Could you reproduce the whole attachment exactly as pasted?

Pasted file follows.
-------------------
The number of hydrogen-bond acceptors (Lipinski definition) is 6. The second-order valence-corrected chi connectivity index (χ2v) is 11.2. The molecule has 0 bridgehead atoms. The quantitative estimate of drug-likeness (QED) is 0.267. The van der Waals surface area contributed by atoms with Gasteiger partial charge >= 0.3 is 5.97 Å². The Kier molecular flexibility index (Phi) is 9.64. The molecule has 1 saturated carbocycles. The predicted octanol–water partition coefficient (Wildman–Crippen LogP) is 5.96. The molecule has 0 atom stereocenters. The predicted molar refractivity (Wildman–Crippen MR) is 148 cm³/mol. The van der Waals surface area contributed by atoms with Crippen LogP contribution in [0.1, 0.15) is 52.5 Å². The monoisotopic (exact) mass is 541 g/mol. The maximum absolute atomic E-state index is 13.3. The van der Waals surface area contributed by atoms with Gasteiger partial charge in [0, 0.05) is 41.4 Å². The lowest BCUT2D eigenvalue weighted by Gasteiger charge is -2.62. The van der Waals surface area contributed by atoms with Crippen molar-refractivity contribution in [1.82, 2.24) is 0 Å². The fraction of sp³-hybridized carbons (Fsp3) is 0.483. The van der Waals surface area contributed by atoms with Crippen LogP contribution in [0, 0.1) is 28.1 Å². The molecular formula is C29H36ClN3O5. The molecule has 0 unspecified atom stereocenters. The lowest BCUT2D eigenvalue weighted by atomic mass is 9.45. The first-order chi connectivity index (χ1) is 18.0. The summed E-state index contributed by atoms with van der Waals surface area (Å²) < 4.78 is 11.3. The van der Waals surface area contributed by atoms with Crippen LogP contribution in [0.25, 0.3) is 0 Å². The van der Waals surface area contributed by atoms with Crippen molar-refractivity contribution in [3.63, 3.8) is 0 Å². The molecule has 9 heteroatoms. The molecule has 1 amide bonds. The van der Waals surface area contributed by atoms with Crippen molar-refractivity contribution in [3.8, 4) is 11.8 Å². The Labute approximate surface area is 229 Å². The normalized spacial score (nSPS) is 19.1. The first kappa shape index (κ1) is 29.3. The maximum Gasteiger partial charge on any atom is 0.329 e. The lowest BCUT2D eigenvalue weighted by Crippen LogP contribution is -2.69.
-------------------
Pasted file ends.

The number of hydrogen-bond acceptors (Lipinski definition) is 6. The second-order valence-corrected chi connectivity index (χ2v) is 11.2. The molecule has 0 bridgehead atoms. The quantitative estimate of drug-likeness (QED) is 0.267. The van der Waals surface area contributed by atoms with Gasteiger partial charge >= 0.3 is 5.97 Å². The Kier molecular flexibility index (Phi) is 9.64. The molecule has 1 saturated carbocycles. The predicted octanol–water partition coefficient (Wildman–Crippen LogP) is 5.96. The molecule has 0 atom stereocenters. The predicted molar refractivity (Wildman–Crippen MR) is 148 cm³/mol. The van der Waals surface area contributed by atoms with Crippen LogP contribution in [0.1, 0.15) is 52.5 Å². The monoisotopic (exact) mass is 541 g/mol. The maximum absolute atomic E-state index is 13.3. The van der Waals surface area contributed by atoms with Gasteiger partial charge in [0, 0.05) is 41.4 Å². The lowest BCUT2D eigenvalue weighted by Gasteiger charge is -2.62. The van der Waals surface area contributed by atoms with Crippen molar-refractivity contribution in [1.82, 2.24) is 0 Å². The fraction of sp³-hybridized carbons (Fsp3) is 0.483. The van der Waals surface area contributed by atoms with Crippen LogP contribution in [0, 0.1) is 28.1 Å². The molecular formula is C29H36ClN3O5. The molecule has 0 unspecified atom stereocenters. The lowest BCUT2D eigenvalue weighted by atomic mass is 9.45. The first-order chi connectivity index (χ1) is 18.0. The summed E-state index contributed by atoms with van der Waals surface area (Å²) < 4.78 is 11.3. The van der Waals surface area contributed by atoms with Crippen LogP contribution in [0.25, 0.3) is 0 Å². The van der Waals surface area contributed by atoms with Crippen molar-refractivity contribution in [3.63, 3.8) is 0 Å². The molecule has 9 heteroatoms. The molecule has 1 amide bonds. The van der Waals surface area contributed by atoms with Crippen molar-refractivity contribution in [3.8, 4) is 11.8 Å². The Labute approximate surface area is 229 Å². The normalized spacial score (nSPS) is 19.1. The first kappa shape index (κ1) is 29.3. The maximum Gasteiger partial charge on any atom is 0.329 e. The lowest BCUT2D eigenvalue weighted by Crippen LogP contribution is -2.69.